Unbeknownst to Kamankura, the mission, the journey and every encounter along the way was a test. Murungu had placed certain challenges and obstacles throughout the journey that would test not only his strength and faith but more so his character which was not only changed but revealed to him. The journey would go on to become his ‘Road to Damascus’.
Needless to say, Kamankura failed all but one test and would have failed his mission and in the process lost his own life in addition to costing the lives of the entire Ameru people, were it not for the kindness of a stranger towards the end of his journey (who turned out to be Mugwe in disguise *story for another day).
Long story short, Kamankura successfully completed his mission, Murungu heard the prayers of the Ameru, the rains eventually fell, Kamankura returned home into the waiting arms of his proud father, peers and the love of his life Ciari, forever a changed man. The man that came back was a far cry from the proud, boisterous and aggressive man he had been before. He wed Ciari in a low-key ceremony in the village and the two lived happily ever after. The tale of Kamankura would go on to be told among the Ameru people of Kenya in East Africa over the years and passed down across generations of the Ameru to present day.
Even as the rain fell hard and fast across Meru land following Kamankura’s return, it turned out that the soil had been so badly scorched by the drought that nothing sprouted from it. To make matters worse the famine had been so severe that the people had consumed nearly all the grain reserves that were usually stored for planting during the rainy season. The joy that that usually accompanied the coming of the rains soon turned into despair, which arose from the fact that the damaged earth could not be cultivated for food for the people nor for their livestock in form of pasture. The much awaited rains had come but they had not brought the food and sustenance that the people really needed at the time.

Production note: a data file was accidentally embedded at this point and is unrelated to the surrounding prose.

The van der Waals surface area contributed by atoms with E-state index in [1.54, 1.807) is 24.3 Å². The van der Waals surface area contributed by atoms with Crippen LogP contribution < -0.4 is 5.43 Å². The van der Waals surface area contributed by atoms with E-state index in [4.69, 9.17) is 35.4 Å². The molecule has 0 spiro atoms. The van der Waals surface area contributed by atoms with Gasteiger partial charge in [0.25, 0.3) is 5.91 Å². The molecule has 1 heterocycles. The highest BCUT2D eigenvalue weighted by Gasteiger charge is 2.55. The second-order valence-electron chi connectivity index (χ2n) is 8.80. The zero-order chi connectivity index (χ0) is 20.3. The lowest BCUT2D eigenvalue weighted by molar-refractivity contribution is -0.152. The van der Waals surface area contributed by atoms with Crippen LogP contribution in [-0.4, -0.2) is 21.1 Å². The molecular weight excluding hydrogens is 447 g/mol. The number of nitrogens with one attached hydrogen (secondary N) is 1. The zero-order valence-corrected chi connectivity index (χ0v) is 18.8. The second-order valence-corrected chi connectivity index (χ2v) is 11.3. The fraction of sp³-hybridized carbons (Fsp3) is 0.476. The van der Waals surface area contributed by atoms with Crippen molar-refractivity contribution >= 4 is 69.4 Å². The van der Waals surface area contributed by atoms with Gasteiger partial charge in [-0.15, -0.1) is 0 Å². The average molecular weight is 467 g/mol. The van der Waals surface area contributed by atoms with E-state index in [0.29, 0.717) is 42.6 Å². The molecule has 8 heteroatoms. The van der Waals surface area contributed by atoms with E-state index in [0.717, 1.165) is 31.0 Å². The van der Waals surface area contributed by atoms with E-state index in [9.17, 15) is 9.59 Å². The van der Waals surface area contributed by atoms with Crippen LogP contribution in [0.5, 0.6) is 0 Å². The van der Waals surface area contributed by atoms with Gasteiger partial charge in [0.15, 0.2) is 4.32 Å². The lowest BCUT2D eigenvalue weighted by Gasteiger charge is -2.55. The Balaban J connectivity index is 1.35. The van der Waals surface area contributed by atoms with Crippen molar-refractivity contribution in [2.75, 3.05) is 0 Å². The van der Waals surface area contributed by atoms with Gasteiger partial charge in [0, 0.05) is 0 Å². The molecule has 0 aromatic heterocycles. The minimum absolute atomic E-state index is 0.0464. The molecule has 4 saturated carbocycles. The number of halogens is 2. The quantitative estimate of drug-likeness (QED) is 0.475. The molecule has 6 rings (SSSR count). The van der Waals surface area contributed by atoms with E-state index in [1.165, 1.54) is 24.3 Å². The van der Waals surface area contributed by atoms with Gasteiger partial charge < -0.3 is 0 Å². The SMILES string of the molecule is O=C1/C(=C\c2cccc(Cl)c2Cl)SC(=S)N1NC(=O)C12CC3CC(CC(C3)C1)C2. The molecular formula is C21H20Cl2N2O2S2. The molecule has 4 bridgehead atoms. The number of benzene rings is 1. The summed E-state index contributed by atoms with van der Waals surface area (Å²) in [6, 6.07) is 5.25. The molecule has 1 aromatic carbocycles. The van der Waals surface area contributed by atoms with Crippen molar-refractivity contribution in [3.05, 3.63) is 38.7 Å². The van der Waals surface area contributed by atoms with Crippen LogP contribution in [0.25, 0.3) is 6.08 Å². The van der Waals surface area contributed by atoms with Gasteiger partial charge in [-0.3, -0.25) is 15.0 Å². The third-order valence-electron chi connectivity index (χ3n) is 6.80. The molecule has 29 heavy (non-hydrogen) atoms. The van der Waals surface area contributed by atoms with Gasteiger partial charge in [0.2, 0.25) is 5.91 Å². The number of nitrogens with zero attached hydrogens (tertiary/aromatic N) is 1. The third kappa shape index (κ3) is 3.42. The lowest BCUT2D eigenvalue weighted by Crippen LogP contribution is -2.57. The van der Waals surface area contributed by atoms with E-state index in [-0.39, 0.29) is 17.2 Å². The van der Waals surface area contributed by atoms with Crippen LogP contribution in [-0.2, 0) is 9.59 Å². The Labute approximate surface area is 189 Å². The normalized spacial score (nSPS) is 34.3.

In classic human nature, the people started complaining, much like the biblical Isralites complained to Moses during the Exodus from Egypt to the promised land. Had Murungu sent them rains only to starve them to death with the barren fields? What sort of mystical sadism was this?
Next… How Merus discovered Miraa…
This amazing (isn’t it?) article was republished with permission from Peter Mwenda’s Medium page.
So interesting. But I would like to know if really Kamankuura lived, or was just created stories about meru legend.
Kamankura lived and matched up and down the hills of Meru 🙂
nice writing. but why should a good African story have references to Jewish stories? This is mental colonisation.
you are writing for the future generations. Don’t miseducate them.
Murungu, the dweller of the under world, is not one being with Ngai, the dwellee of Kîrîmaara. Why have you insinuated that he is one and the same? It’s certainly biblical influenced, as the rest of the article.
This is not good.
Good piece.takes me back like a real tbt
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I always enjoy reading your articles frank..Could you possibly think of publishing a book based on the same..